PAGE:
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    Cumulative Impacts - Regulatory Division

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    JACKSONVILLE, FL, UNITED STATES

    08.30.2012

    Video by Annie Chambers 

    U.S. Army Corps of Engineers, Jacksonville District

    The goal of the U.S. Army Corps of Engineers’ permit evaluation process is to ensure that permit decisions balance the need for proposed development with the protection of the nation’s aquatic environment.

    In reviewing project proposals, the Corps considers them in the context of the watershed. A watershed is an entire region that drains into a particular water body such as a lake, river or ocean. When a project is proposed, the Corps looks not only at what is being done, and how it’s affecting the project location, but how that project will affect the bigger picture.

    Cumulative impact assessment includes the review of direct and indirect impacts. A direct impact may be the construction of a single family home subdivision. Examples of an indirect impact may be any future construction such as road infrastructure or water quality degradation downstream.

    The Corps also considers the implementation of past, present and reasonably foreseeable projects in the vicinity of a project area. For example, with a residential community now present, there would be a need for future development such as fire stations, hospitals and schools.

    Taking all these factors into consideration, the Corps is able to address potential impacts to aquatic resources on a more comprehensive, system-wide level.

    In its Environmental Operating Principles, the Corps pledged to strive to achieve environmental sustainability. Whether the Corps builds a project, or approves permits for projects to be built by others, it advocates that an environment maintained in a healthy, diverse and sustainable condition is necessary to support life.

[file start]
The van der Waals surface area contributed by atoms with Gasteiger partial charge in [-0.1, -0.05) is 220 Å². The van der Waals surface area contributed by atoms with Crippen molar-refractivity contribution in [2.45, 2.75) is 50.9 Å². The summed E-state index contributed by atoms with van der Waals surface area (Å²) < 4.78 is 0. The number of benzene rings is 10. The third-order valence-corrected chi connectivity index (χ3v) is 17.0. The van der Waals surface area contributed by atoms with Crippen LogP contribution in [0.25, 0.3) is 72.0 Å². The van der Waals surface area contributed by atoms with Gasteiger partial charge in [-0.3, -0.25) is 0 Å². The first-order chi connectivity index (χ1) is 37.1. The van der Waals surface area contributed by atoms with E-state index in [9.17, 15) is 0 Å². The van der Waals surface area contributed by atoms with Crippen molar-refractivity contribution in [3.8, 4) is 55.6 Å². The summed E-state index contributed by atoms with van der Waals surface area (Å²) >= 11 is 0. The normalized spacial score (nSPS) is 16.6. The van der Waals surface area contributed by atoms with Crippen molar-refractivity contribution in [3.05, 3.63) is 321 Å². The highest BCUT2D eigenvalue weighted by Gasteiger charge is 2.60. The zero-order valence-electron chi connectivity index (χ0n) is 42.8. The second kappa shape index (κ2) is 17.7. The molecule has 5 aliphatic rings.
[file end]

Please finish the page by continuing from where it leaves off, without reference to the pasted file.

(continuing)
The consideration of cumulative impacts is vital to achieving a sustainable environment. Let’s take a closer look at cumulative impacts and how they are considered in the regulatory process.

    Cumulative impacts can result from individually minor but collectively significant actions taking place over a period of time or distance.

    In other words, a single family subdivision impacting two acres of wetlands may be individually minor. However, over time, the need for the road infrastructure, hospitals, schools and fire station; resulting in additional wetland impacts, may be unacceptable.

    In order to weigh the cumulative impact of a proposed project, here are some of the things that the Corps considers:

    Is the aquatic resource currently in a sustainable state, given past, present and reasonably foreseeable future actions?
    Is the health of the aquatic resource declining because of human activity?

    Have conservation actions or recovery plans reversed a declining trend for the resource, and helped it return to a healthy state?

    Cumulative impact assessments consider past, present and anticipated future impacts within a watershed, helping to achieve the Corps’ goal of no net loss of wetland functions and services. In order to achieve this goal, the Corps looks into various aspects like:

    The loss of locally important wetland functions and services;

    The potential for successful compensatory mitigation;

    The temporary loss of wetland functions and services during the time required for the compensatory wetlands to become fully functional;

    The potential for habitat to be fragmented or broken up;

    The potential to reverse a trend for systematic wetlands or related ecosystem restoration;

    The potential for cumulative impacts to wetlands to affect other resources, such as animal or plant species that depend upon healthy wetland habitat.

    Together, these considerations help to achieve the Corps’ goal of a sustainable environment with “no net loss of wetland functions or services.”

    The Corps recognizes the interdependence of life and the physical environment. Striving for balance and synergy between development activities and natural systems that support and reinforce one another is the cornerstone of the Corps’ regulatory program.

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    VIDEO INFO

    Date Taken: 08.30.2012
    Date Posted: 08.30.2012 17:42
    Category: Package
    Video ID: 153402
    VIRIN: 120830-A-#####-085
    Filename: DOD_100478576
    Length: 00:06:01
    Location: JACKSONVILLE, FL, US 

    Web Views: 356
    Downloads: 2
    High-Res. Downloads: 2
    Podcast Hits: 0

    PUBLIC DOMAIN